Getting the shot at Sani Pass

Driving Sani Pass is one of those jaw-dropping overlanding experiences. With the right strategies, you can get photographs to match. By Evan Naudé

Ever since Godfrey Edmonds drove up Sani Pass for the first time in 1948, this iconic mountain pass has been at the top of every serious overlander’s bucket list. With only a footpath for guidance, it took Edmonds over five and a half hours (with the help of a team equipped with mules, shovels and ropes!) to summit the pass. His efforts paved the way for the pass eventually being built and today it’ll take you just under an hour to traverse Sani Pass.

Even though Sani is now more accessible than ever before, the pass remains a challenging drive. Reach the top and you are rewarded with a stunning view and a Lesotho stamp in your passport as a keepsake. But how do you begin to convey the exhilarating feeling of conquering Sani to your family and friends back home? Well, it is said that a picture speaks a thousand words. While your seat-clenching adrenaline rush up Sani can’t quite be captured in a photograph, it’s the next best thing.

Here are my top six tips for capturing Sani Pass in the most memorable way.

1. Don’t forget the bottom

The switchbacks at the top of Sani Pass get all the attention, but the valley at the start of the pass is stunning in its own right. Remember to turn your head and look back every now and again to take in the view. Placing a vehicle in your frame gives scale to the landscape and helps the viewer place themselves in the scene.

The experience already starts at the bottom of the pass. Pictures by Evan Naudé

2. See what I see

Another way to help others get a sense of your Sani experience is to focus on something every driver is familiar with, in this case the vehicle’s side view mirror. Most people only see lines of traffic in their side view mirrors, but on Sani your mirror is filled with a long valley flanked by rippling mountains as far as the eye can see.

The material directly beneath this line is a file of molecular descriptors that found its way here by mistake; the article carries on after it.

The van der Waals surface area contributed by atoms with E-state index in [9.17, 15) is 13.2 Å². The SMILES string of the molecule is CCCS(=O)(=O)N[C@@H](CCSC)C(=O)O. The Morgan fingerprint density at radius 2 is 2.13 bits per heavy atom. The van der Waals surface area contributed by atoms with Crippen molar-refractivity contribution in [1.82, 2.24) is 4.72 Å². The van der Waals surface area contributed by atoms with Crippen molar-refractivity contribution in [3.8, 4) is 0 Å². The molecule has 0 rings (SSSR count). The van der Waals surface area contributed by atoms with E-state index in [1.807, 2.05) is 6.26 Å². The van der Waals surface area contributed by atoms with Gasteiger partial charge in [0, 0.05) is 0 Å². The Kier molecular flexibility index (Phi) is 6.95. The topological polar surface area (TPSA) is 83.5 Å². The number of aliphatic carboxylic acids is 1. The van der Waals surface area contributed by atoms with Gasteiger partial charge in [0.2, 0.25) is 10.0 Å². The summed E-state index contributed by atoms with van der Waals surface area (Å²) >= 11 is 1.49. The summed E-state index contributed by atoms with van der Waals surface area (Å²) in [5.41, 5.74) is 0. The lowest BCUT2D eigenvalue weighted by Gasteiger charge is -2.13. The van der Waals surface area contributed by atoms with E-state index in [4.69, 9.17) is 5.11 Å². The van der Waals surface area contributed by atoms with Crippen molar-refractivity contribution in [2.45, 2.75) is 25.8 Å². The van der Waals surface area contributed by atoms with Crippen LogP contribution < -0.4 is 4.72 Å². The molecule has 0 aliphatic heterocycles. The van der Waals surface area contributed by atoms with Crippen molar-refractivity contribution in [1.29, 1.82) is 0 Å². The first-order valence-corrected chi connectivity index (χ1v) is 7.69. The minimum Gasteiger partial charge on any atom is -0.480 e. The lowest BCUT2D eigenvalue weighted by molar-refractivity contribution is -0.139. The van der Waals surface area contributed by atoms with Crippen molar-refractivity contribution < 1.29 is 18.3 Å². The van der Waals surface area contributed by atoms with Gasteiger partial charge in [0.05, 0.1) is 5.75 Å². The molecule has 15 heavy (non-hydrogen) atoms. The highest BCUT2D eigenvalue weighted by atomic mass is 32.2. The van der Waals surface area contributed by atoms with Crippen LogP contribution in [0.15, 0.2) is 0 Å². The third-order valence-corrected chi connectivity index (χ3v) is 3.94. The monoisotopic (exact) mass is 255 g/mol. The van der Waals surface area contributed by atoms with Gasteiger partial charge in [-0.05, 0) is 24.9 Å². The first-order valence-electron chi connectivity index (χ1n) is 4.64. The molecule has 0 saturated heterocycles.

Remember to look back to see where you’ve come from.


3. Take a portrait of Sani Pass

As you approach the top of Sani the valley gets narrower and the road snakes tighter and tighter up the mountain. Here you might struggle to fit the whole landscape into a landscape orientation, so turn your camera sideways for a portrait photograph. Doing so gives a sense of height to your image, the perfect descriptor for Sani Pass! Alternatively, you could snap a series of portraits and stitch them together in a panorama using imaging software when you get home.

Portrait format is useful for capturing the height of Sani Pass.

4. Count the corners

The squiggly road at the top of the pass is undoubtedly the highlight of the drive, but capturing Sani’s iconic switchbacks can be challenging. That’s because there isn’t a decent viewpoint along the road that shows them all clearly. For this shot you’ll need to get creative: walk along the northern ridge, directly opposite the Sani Mountain Lodge pub, until you can see the pass snaking beneath you. Frame your shot, wait for a vehicle to drive along for some scale and voila!

You’ll have to wait till you get to the top for a good view of all the switchbacks.

5. The valley below

Between the 6th and 7th switchback (counted from the bottom) you find a view of the road curving back on itself with the sweeping valley in the background. Try to capture the sky, the valley and the road all in one frame. Here the viewer’s eyes follow the road’s zig-zag down the valley, giving a good sense of height and distance.